Behind all the amazing trains were some extraordinary men. George Pullman, a carpenter's son, moved on from conning geld prospectors out of their savings by selling them stores at an enormous profit to building railway sleeping cars which, at first, nobody wanted. Then Lincoln was assassinated and Mr Pullman wangled one of his sleeping carriages on to Lincoln's funeral train to take the body from Washington to Springfield. On the way back, Pullman gave free rides to journalists and passing mayors, and got his sleeping cars such publicity that he very soon persuaded most American railroad companies to take them.

Mr Page expertly combines descriptions of the great trains with the personalities behind them, both the promoters and the passengers.

He keeps up the human interest, which is sadly lacking in the works of most professional railway writers, and has produced a book which every railway fan, the straight and the kinky, will be delighted to find in the stocking.

Mr Theroux with his The Great Railway Bazaar is trying something much more diffi cult. The 'romance of railways' for him is more in the abstract, the feeling of railway travel rather than facts about the trains themselves.

He's a novelist who from boyhood has never heard a train go by without wishing he was on it. He sees it as a perfect way to travel, with the passing world outside being just as much a bazaar as the passengers on board. So one September, very recently, he set out from Victoria and spent the next four months crossing Asia by train, arriving at Tokyo, then coming back across Russia by the Trans-Siberian.

He sets off, all terribly poetically, maintaining that the destinations don't matter. The journey is the goal. Personally, I think he needed his head felt, even thinking for one moment that a four month train ride would be a load of fun. Personally, I find that all that travel does is broaden the bum. But sitting back, watching from an arm chair, I found Mr Theroux's travels endlessly entertaining, though it would have helped his material if he'd done a little bit more railway research beforehand.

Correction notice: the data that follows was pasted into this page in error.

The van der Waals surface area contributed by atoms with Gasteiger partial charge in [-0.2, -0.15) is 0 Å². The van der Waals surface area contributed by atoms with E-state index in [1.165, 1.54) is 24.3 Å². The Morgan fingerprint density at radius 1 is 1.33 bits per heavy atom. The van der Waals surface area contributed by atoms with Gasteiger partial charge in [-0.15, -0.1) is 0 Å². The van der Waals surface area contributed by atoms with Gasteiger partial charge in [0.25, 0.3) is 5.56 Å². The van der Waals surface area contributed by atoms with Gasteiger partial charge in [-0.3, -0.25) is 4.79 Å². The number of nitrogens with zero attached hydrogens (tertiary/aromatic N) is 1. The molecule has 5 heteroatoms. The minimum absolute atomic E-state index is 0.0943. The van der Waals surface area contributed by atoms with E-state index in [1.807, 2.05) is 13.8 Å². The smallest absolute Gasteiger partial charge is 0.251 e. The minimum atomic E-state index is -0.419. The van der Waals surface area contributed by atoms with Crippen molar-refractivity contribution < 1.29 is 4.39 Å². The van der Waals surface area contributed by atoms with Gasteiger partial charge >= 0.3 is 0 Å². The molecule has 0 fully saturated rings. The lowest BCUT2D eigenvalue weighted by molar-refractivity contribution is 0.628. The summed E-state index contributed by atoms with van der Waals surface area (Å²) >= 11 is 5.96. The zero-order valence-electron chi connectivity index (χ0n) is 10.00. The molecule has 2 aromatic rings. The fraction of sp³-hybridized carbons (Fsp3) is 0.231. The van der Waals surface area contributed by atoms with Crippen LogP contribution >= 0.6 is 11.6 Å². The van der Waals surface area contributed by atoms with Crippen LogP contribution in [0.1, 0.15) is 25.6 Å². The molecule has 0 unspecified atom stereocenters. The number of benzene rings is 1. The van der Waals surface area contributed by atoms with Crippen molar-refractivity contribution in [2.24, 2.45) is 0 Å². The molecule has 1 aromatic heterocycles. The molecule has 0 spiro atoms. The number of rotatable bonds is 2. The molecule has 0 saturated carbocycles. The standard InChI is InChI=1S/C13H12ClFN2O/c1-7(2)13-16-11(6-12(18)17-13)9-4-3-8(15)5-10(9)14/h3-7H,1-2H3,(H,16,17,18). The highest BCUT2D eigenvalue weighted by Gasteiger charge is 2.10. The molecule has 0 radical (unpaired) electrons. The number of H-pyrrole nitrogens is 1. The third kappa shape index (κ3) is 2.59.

By a striking coincidence, Mr Theroux has produced 'a contemporary version of those trans-continental trains whose early and glorious years Mr Page so lavishly describes in his book. It would have given Theroux an extra dimension if he'd discovered some of the history of each train — and it would have made his experiences more meaningful to the outsider.

The Orient Express, for example, sounds a slum today, with no comfort, no drapes and not even a dining car. It would have amused Mr Theroux, and his readers, to know of the glory days. In fact, many of his journeys are passed in squalor, with copulating hippies and primitive, overcrowded compartments. Good grist of course for the novelist's eye, and this is very much a fiction writer's account of a journey — with its strength in the thoughts and the reflections, the glimpses of passing people. He tries hard to build up suspense, manipulating his imagination on the people he meets, but he has really very little to go on.

The main fascination of the book is watching Mr Theroux as he keeps his narrative flowing, avoiding, if only just, the temptation to improve on reality. Strict railway fans won't thank you for the book, as there's not even an engine number or a photo to gloat over, but I suppose that all fans of Mr Theroux will be delighted by this journey round himself.